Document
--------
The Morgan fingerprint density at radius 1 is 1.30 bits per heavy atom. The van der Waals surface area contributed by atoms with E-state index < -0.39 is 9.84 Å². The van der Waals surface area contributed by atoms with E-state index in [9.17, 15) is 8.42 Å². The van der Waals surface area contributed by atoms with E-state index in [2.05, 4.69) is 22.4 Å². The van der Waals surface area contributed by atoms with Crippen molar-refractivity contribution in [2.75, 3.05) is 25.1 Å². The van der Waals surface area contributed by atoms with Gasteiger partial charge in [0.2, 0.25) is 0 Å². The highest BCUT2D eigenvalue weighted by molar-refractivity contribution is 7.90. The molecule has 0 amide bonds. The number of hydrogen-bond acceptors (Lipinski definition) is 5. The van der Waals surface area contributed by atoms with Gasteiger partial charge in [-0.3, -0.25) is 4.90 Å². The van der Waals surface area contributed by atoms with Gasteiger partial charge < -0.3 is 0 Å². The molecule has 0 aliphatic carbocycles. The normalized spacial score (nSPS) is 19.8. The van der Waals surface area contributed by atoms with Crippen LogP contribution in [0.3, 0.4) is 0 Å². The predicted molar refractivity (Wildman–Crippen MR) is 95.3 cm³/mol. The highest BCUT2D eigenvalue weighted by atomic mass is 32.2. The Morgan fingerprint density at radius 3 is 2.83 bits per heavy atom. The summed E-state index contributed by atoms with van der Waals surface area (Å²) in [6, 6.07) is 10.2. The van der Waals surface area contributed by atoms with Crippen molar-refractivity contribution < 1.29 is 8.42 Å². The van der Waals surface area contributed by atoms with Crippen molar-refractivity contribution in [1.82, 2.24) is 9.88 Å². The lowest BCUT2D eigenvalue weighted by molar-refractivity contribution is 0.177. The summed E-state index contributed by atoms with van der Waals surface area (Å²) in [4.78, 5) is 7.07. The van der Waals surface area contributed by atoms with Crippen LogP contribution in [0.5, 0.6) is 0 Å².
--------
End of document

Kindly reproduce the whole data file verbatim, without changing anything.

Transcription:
The Morgan fingerprint density at radius 1 is 1.30 bits per heavy atom. The van der Waals surface area contributed by atoms with E-state index < -0.39 is 9.84 Å². The van der Waals surface area contributed by atoms with E-state index in [9.17, 15) is 8.42 Å². The van der Waals surface area contributed by atoms with E-state index in [2.05, 4.69) is 22.4 Å². The van der Waals surface area contributed by atoms with Crippen molar-refractivity contribution in [2.75, 3.05) is 25.1 Å². The van der Waals surface area contributed by atoms with Gasteiger partial charge in [0.2, 0.25) is 0 Å². The highest BCUT2D eigenvalue weighted by molar-refractivity contribution is 7.90. The molecule has 0 amide bonds. The number of hydrogen-bond acceptors (Lipinski definition) is 5. The van der Waals surface area contributed by atoms with Gasteiger partial charge in [-0.3, -0.25) is 4.90 Å². The van der Waals surface area contributed by atoms with Gasteiger partial charge < -0.3 is 0 Å². The molecule has 0 aliphatic carbocycles. The normalized spacial score (nSPS) is 19.8. The van der Waals surface area contributed by atoms with Crippen LogP contribution in [0.3, 0.4) is 0 Å². The predicted molar refractivity (Wildman–Crippen MR) is 95.3 cm³/mol. The highest BCUT2D eigenvalue weighted by atomic mass is 32.2. The Morgan fingerprint density at radius 3 is 2.83 bits per heavy atom. The summed E-state index contributed by atoms with van der Waals surface area (Å²) in [6, 6.07) is 10.2. The van der Waals surface area contributed by atoms with Crippen molar-refractivity contribution < 1.29 is 8.42 Å². The van der Waals surface area contributed by atoms with Crippen molar-refractivity contribution in [1.82, 2.24) is 9.88 Å². The lowest BCUT2D eigenvalue weighted by molar-refractivity contribution is 0.177. The summed E-state index contributed by atoms with van der Waals surface area (Å²) in [4.78, 5) is 7.07. The van der Waals surface area contributed by atoms with Crippen LogP contribution in [0.5, 0.6) is 0 Å².